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Lessons from Yolanda

Brian Caulfield

Half a World Away

LOOKING at the images of the destruction caused by super Typhoon Yolanda, it is easy to feel overwhelmed and helpless. How can such loss of life be adequately grieved over, and the dignity of the victims properly honored when some of the bodily remains may never be found? Where will the money and the muscle to rebuild come from? What can mere mortals do in the face of such destructive powers of nature? 

At the heart of these and countless similar questions is a deeper one. Can anything I do in this short life make a difference when all human efforts can be swept away in minutes by mindless natural forces? Tragedies such as this one force us to confront the limits of our humanity and the meaning of our lives. They also demand a response from the depths of our heart. We can fall back into ourselves and conclude that life is basically – in the words of the political philosopher Thomas Hobbes – “nasty, brutish and short.” Or we can reach out of ourselves to help others and find meaning in the context of faith in God. 

I am here in the Philippines, meeting with Knights of Columbus leaders to help coordinate our fraternal order’s relief efforts in the wake of Yolanda. I am pleased to report that the response of the Filipino people to this disaster has been overwhelmingly to reach out to one another and to God. In my time in Manila and Cebu, I have met with refugees from the storm, whose homes were destroyed and whose relatives were swept to their death by the ocean surges. I have also paid visits to Cardinal Luis Antonio Tagle of Manila; Archbishop Jose S. Palma of Cebu; Hilario G. Davide III, Governor of the Province of Cebu, and a number of Knights of Columbus who have been involved in relief efforts. Even amid stories of loss, grief, pain and sadness, there remains a shining hope and a resilience that can only be explained by faith. It is the faith of a 7-year-old orphan in Tacloban, who lost both parents to Yolanda, playing with a friend amid the splintered remains of her home along the shoreline. When asked if she blames God for what happened, she shakes her head simply and says that the people need to pray more that such disasters do not occur again. 

That is the faith of a child, who Jesus said would be great in the kingdom of heaven. 

Faith was also shown by Archbishop John Du of Palo, who decided to push forward with the planned celebrations for the archdiocese’s 75th anniversary, even though the cathedral’s roof had been sheared off by the wind and all that remained were four walls supporting the arched beams. The scheduled ordinations went on as well, since to postpone them would deprive parishes of much-needed new priests, Archbishop Du explained, showing his faith in God’s providence and the priesthood. The roof of his residence was blown off, but like a good shepherd he announced that he will repair the extensive damage to the seminary building before replacing the roof on his own house.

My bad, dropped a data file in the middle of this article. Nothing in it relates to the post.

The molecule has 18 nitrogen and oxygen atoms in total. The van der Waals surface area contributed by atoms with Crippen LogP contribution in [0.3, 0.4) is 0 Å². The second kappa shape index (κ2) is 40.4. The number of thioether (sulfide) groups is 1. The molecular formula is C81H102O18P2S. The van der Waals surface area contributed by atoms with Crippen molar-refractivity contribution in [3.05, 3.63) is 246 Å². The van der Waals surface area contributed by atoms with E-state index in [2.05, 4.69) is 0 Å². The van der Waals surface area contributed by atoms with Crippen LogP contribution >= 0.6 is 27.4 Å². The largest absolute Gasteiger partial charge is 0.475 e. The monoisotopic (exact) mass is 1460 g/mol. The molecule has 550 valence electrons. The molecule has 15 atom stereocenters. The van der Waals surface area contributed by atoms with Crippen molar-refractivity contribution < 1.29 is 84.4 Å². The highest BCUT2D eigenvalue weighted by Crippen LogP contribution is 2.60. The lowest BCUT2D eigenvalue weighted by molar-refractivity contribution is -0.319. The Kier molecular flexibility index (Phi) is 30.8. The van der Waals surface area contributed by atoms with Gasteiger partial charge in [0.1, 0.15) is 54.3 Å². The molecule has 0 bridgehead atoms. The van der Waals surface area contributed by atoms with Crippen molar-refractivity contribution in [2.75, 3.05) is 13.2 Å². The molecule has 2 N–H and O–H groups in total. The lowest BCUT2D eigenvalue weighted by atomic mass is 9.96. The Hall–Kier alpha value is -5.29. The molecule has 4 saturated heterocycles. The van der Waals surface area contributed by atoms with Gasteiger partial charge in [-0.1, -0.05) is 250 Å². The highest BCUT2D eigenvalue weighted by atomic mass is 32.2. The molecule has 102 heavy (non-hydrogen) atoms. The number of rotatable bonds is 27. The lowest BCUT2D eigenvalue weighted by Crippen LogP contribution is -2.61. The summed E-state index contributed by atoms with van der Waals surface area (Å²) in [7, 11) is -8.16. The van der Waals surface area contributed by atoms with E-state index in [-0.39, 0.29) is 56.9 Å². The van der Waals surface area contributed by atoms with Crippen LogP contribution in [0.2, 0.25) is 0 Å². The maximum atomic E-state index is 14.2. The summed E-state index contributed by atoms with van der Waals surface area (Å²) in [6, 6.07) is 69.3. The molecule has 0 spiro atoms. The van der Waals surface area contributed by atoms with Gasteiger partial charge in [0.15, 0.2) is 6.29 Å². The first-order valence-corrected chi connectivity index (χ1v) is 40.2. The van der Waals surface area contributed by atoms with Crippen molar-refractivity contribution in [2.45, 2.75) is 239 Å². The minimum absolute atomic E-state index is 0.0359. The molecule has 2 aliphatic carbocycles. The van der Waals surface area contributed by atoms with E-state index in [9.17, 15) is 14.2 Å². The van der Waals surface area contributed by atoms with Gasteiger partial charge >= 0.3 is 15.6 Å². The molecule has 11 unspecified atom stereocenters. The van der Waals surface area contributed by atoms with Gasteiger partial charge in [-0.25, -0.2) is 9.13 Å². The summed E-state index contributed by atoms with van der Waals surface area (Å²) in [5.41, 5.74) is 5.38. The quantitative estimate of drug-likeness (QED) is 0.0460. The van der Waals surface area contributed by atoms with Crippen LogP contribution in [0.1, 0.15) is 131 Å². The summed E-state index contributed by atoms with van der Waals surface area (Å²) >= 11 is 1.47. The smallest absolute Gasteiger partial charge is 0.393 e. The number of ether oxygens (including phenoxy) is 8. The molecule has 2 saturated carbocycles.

Faith was also expressed by a woman in Palo who spoke to Cardinal Tagle during his visit for the archdiocese’s jubilee. When he first saw the barren hills that had once been thick with trees, and the piles of wood that had been thousands of homes, Cardinal Tagle’s thoughts immediately turned to the human suffering. “If this is the result of the storm,” he wondered to himself, “imagine what the people were going through at the time all this was happening.” Yet at the jubilee Mass, the cathedral was filled to overflowing with the faithful. Afterward, a woman approached the cardinal and they discussed the needs of the people. He asked how she and her family would celebrate Christmas amid so much destruction. “She said that maybe with everything that they had lost, this would be the first time they will be able to appreciate the true meaning of Christmas,” Cardinal Tagle recalled. “Without the lights and the wrapped gifts, they would truly know how simple Christmas can be, like the poor Christ Child in the manger.” 

Of course, the Church of the Philippines, through organizations such as Caritas and Catholic Relief Services, is providing for the material needs of the millions left homeless. This, too, is a work of faith, the Gospel mandate to feed the hungry, clothe the naked and shelter the homeless. The Knights of Columbus is assisting with relief efforts, already delivering thousands of food sacks to families and making plans for livelihood programs by purchasing boats for fishermen, seeds for farmers and chainsaws for people to cut up the thousands of felled trees and use the wood to build temporary homes. The Supreme Council in New Haven, Conn., has committed $500,000 over the long-term for these relief and rehabilitation efforts. 

As an American who comes from a culture that tempts us to think that material goods alone make up a good life, I’ve learned a valuable lesson from my time in the Philippines. Happiness does not come from what we possess; it comes from our relationships with friends and family members and especially with our closeness to God. The victims of Yolanda need our help to get their lives and livelihoods back together, but we need their witness of faith amid grief and loss. We should thank them as we pray for them and offer them our assistance.

 

(Brian Caulfield is Communications Specialist in the Office of the Supreme Knight and Vice Postulator for the Canonization Cause of Father Michael McGivney, the founder of the Knights of Columbus.)  

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